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Antibody response to var2csa in pregnant Cameroonian women
|Babakhanyan Anna r.pdf||Version for non-UH users. Copying/Printing is not permitted||4.65 MB||Adobe PDF||View/Open|
|Babakhanyan Anna uh.pdf||Version for UH users||4.87 MB||Adobe PDF||View/Open|
|Title:||Antibody response to var2csa in pregnant Cameroonian women|
|Date Issued:||Aug 2013|
|Publisher:||[Honolulu] : [University of Hawaii at Manoa], [August 2013]|
|Abstract:||Women are highly susceptible to malaria during pregnancy, because parasites express the VAR2CSA-adhesin that facilitates the binding of infected erythrocytes to placental syncytotrophoblasts, resulting in a condition known as placental malaria. Currently, vaccines to prevent placental malaria are being developed; however, testing vaccines for pregnant women will be challenging in the absence of serological assays that predict protection. This study sought to identify correlates of protection for placental malaria. Plasma from women with ≥ 3 pregnancies were evaluated, allowing us to delineate fine immunologic differences between placental malaria-positive and-negative women. First, we evaluated naturally acquired immunity to a recombinant protein, ID1-ID2a that contains the minimal sequence of VAR2CSA required for binding to the placenta. Our results showed that antibodies to ID1-ID2a were not associated with protection from placental malaria. Next, we employed a multi-assay approach and compared immune responses to full length and different VAR2CSA domains in 24 assays. Data showed that women in their 3rd and 4th pregnancies residing in a low transmission areas were acquiring immunity, and had lower antibody levels to VAR2CSA, recognized fewer VAR2CSA domains, and had lower avidity antibodies to VAR2CSA; whereas, women with ≥5 pregnancies were likely to have malaria only if they had low avidity IgG to VAR2CSA. Multivariate regression models and recursive partitioning methods resulted in Younden index of 0.39 and 0.45, respectively. Since models with different combinations of assays resulted in similar predictive power, it is likely that more than one correlate of protection exists depending on a woman's age, gravidity, exposure to VAR2CSA and antibodies to other malarial antigens. Lastly, we measured how long immunity to VAR2CSA persists. Antibody half-life estimates ranged from 4 years to a lifetime in multigravidae; but, antibodies to VAR2CSA in primigravidae were short lived, averaging less than a year. Thus, a single pregnancy is not sufficient to generate long-lived memory B cells. Knowing what assays correlate with protection and how long after vaccination protective immunity persists is imperative for development of a vaccine.|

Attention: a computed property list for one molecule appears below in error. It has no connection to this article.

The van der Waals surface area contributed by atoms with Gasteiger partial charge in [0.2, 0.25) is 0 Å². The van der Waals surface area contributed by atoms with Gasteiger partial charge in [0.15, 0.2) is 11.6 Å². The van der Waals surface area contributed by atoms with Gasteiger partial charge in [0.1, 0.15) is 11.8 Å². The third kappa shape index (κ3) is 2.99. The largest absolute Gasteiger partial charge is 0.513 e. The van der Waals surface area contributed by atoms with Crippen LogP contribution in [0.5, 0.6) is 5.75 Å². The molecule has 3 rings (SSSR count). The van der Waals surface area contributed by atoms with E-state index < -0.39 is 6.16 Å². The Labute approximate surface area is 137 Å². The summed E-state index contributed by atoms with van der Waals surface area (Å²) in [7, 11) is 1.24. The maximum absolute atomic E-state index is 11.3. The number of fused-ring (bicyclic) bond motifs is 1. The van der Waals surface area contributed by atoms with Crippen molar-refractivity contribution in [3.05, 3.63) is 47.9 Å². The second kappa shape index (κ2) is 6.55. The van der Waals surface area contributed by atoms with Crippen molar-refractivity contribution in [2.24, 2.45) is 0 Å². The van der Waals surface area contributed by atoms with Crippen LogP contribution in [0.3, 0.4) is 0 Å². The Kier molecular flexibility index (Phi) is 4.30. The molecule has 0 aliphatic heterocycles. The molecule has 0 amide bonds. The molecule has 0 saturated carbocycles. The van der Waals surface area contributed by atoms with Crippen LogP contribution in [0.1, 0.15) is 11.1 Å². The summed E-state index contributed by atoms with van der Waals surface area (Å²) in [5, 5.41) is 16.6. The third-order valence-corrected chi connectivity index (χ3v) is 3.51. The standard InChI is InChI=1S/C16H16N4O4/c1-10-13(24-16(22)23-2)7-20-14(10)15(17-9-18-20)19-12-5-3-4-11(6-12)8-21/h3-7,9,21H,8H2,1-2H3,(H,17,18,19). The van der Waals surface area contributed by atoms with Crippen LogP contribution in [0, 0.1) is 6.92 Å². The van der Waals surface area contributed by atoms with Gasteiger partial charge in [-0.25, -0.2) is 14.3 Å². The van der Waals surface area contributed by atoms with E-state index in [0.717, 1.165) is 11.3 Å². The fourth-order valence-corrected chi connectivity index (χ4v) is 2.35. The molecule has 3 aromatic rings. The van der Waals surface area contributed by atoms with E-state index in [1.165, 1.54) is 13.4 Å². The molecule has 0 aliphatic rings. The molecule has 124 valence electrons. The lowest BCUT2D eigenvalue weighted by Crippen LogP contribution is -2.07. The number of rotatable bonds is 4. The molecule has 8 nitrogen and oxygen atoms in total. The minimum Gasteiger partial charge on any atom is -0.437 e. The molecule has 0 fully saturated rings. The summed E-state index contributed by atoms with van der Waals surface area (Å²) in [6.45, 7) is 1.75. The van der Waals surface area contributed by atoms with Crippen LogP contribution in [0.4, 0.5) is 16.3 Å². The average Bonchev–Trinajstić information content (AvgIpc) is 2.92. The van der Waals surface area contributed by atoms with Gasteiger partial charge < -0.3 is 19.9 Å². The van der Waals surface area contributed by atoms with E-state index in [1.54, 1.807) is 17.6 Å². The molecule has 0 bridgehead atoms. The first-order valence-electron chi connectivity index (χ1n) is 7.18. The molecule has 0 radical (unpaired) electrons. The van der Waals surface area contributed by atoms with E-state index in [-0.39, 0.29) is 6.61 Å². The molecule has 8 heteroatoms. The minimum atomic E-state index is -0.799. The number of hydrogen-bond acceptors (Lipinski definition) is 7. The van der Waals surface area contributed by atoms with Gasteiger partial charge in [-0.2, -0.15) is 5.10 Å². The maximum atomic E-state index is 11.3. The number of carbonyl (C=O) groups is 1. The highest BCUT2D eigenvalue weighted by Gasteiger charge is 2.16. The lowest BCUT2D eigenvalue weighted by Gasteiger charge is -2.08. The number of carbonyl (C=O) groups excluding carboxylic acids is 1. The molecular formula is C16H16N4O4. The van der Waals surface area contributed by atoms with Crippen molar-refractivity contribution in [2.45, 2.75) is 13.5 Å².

|Description:||Ph.D. University of Hawaii at Manoa 2013.|
Includes bibliographical references.
|Appears in Collections:||
Ph.D. - Biomedical Sciences (Tropical Medicine)|
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